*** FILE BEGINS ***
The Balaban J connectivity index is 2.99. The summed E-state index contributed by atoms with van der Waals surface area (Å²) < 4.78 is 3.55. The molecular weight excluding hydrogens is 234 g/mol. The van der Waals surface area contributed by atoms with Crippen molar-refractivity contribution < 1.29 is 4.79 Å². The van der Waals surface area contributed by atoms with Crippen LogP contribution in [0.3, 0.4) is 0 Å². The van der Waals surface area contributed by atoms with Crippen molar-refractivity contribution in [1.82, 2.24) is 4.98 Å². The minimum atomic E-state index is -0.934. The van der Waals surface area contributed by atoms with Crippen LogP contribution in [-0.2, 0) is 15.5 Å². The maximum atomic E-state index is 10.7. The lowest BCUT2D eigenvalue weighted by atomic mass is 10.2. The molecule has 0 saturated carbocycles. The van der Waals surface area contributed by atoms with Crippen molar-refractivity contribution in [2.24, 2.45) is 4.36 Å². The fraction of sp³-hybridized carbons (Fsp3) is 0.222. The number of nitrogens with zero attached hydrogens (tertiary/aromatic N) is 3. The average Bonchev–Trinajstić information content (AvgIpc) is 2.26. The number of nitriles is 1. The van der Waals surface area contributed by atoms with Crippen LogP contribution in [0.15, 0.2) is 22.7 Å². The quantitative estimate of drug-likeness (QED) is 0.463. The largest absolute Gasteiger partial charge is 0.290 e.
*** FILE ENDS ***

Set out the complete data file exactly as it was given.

The Balaban J connectivity index is 2.99. The summed E-state index contributed by atoms with van der Waals surface area (Å²) < 4.78 is 3.55. The molecular weight excluding hydrogens is 234 g/mol. The van der Waals surface area contributed by atoms with Crippen molar-refractivity contribution < 1.29 is 4.79 Å². The van der Waals surface area contributed by atoms with Crippen LogP contribution in [0.3, 0.4) is 0 Å². The van der Waals surface area contributed by atoms with Crippen molar-refractivity contribution in [1.82, 2.24) is 4.98 Å². The minimum atomic E-state index is -0.934. The van der Waals surface area contributed by atoms with Crippen LogP contribution in [-0.2, 0) is 15.5 Å². The maximum atomic E-state index is 10.7. The lowest BCUT2D eigenvalue weighted by atomic mass is 10.2. The molecule has 0 saturated carbocycles. The van der Waals surface area contributed by atoms with Crippen molar-refractivity contribution in [2.24, 2.45) is 4.36 Å². The fraction of sp³-hybridized carbons (Fsp3) is 0.222. The number of nitrogens with zero attached hydrogens (tertiary/aromatic N) is 3. The average Bonchev–Trinajstić information content (AvgIpc) is 2.26. The number of nitriles is 1. The van der Waals surface area contributed by atoms with Crippen LogP contribution in [0.15, 0.2) is 22.7 Å². The quantitative estimate of drug-likeness (QED) is 0.463. The largest absolute Gasteiger partial charge is 0.290 e.